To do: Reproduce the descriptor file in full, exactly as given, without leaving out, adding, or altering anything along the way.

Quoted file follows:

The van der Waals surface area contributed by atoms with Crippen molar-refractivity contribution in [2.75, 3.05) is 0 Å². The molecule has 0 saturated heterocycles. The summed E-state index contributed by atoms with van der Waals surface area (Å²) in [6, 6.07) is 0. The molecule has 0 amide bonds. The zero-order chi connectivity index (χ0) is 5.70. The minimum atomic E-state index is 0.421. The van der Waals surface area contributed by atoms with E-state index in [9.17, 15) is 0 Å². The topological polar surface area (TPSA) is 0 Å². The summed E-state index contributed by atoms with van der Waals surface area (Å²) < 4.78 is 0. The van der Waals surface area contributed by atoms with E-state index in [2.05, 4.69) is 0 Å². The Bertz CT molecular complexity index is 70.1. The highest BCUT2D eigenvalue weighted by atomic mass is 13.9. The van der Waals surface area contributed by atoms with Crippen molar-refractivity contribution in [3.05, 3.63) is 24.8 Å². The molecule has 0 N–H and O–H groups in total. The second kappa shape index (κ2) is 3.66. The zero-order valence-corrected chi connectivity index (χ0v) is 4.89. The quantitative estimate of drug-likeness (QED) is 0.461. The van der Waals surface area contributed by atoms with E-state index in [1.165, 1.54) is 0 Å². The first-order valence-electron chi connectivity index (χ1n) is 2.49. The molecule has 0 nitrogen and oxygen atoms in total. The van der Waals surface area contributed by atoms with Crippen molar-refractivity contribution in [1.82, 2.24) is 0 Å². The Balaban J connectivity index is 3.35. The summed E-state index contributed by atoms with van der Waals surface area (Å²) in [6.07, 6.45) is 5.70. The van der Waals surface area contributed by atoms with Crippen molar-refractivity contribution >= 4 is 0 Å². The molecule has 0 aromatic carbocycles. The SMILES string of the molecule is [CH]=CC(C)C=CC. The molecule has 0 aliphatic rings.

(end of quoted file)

The van der Waals surface area contributed by atoms with Crippen molar-refractivity contribution in [2.75, 3.05) is 0 Å². The molecule has 0 saturated heterocycles. The summed E-state index contributed by atoms with van der Waals surface area (Å²) in [6, 6.07) is 0. The molecule has 0 amide bonds. The zero-order chi connectivity index (χ0) is 5.70. The minimum atomic E-state index is 0.421. The van der Waals surface area contributed by atoms with E-state index in [9.17, 15) is 0 Å². The topological polar surface area (TPSA) is 0 Å². The summed E-state index contributed by atoms with van der Waals surface area (Å²) < 4.78 is 0. The van der Waals surface area contributed by atoms with E-state index in [2.05, 4.69) is 0 Å². The Bertz CT molecular complexity index is 70.1. The highest BCUT2D eigenvalue weighted by atomic mass is 13.9. The van der Waals surface area contributed by atoms with Crippen molar-refractivity contribution in [3.05, 3.63) is 24.8 Å². The molecule has 0 N–H and O–H groups in total. The second kappa shape index (κ2) is 3.66. The zero-order valence-corrected chi connectivity index (χ0v) is 4.89. The quantitative estimate of drug-likeness (QED) is 0.461. The van der Waals surface area contributed by atoms with E-state index in [1.165, 1.54) is 0 Å². The first-order valence-electron chi connectivity index (χ1n) is 2.49. The molecule has 0 nitrogen and oxygen atoms in total. The van der Waals surface area contributed by atoms with Crippen molar-refractivity contribution in [1.82, 2.24) is 0 Å². The Balaban J connectivity index is 3.35. The summed E-state index contributed by atoms with van der Waals surface area (Å²) in [6.07, 6.45) is 5.70. The van der Waals surface area contributed by atoms with Crippen molar-refractivity contribution >= 4 is 0 Å². The molecule has 0 aromatic carbocycles. The SMILES string of the molecule is [CH]=CC(C)C=CC. The molecule has 0 aliphatic rings.